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Frozen cybercrime law: Deterrent or nuisance?

Aries C. Rufo
But the NBI concedes it is also able to solve crimes through the help of the Internet

MANILA, Philippines – Is the highly-debated Cybercrime Prevention Act of 2012 a deterrent against cyber crimes or simply a nuisance? If we go by the numbers, the National Bureau of Investigation (NBI) would like to believe that the frozen law has served as a deterrence.

Data from the NBI’s Cybercrime Division showed that in the first half of 2012, the country’s main investigative agency received and handled a total of 332 cyber-related crime cases. This was before both houses of Congress passed their respective versions of the measure in June.

The figure dwindled to 145 cases from July to November of 2012, at the height of public debates and discussions on the controversial measure. President Benigno Aquino III signed the measure into law last September, but the Supreme Court has stopped its implementation “until further orders from the court.”

NBI Cybercrime Division assistant head Vic Lorenzo told Rappler that based on the figures alone, the frozen cybercrime law has a “deterrence” effect on the commission of cyber-related crimes.

“On the prevention aspect, the law has impact,” Lorenzo said.

From January to June 2012, the NBI investigated the following cyber crimes: estafa/fraud, libel (92 cases) , libel (73 cases ), Internet scam (46 cases), hacking (28 cases), and anti-voyeurism (23 cases).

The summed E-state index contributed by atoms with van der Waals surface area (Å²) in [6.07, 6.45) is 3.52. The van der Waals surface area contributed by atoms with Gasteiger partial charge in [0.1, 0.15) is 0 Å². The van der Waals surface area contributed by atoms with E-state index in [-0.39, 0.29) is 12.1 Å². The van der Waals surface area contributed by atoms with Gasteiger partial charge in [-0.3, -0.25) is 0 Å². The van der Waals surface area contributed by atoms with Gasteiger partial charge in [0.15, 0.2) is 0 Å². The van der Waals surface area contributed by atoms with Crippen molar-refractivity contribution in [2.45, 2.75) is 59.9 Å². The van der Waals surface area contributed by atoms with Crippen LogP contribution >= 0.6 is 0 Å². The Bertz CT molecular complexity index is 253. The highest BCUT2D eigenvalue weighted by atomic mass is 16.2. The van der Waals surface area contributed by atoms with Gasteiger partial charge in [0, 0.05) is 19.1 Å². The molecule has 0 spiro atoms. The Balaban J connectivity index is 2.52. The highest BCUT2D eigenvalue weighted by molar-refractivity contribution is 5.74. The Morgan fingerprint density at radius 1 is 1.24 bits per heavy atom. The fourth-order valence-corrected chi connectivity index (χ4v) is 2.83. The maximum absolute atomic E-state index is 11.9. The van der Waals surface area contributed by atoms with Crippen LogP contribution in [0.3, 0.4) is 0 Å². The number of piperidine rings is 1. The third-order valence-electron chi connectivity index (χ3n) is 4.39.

From July to November 2012, the numbers declined across the board, with only 43 cases for estafa, 23 cases for libel, 21 cases for Internet scam, 12 cases for hacking and 9 cases on anti-voyeurism.

Out of the 477 total cases from January to November, only 13 cases were recommended for prosecution. The rest were either closed or terminated for lack of leads or evidence, Lorenzo said.

Effect on law enforcement

Various groups such as media agencies, NGOs, and human rights organizations have criticized the law now in limbo for a number of reasons, among which are the take-down clause which empowers the Department of Justice to demand the removal of content without any court order, and the upgrading of the penalty of libel from 6 months to 4 years to 6 years to 12 years.

Lorenzo acknowledged that many cyber-related crimes can be prosecuted without the cybercrime law, because of existing laws. These include the Electronic Commerce Act, RA 9995 or the Anti-Voyeurism Act, RA 8484 or the Access Device Law, and RA 9262 or the Anti-Violence Against Women and Their Children Act.

Those engaged in identity theft, obscene publication, online child pornography, extortion through Internet, malicious email, internet scam and other cyber-related crimes can be charged using these laws. “Even without the cybercrime law, we can go after the violators,” he said.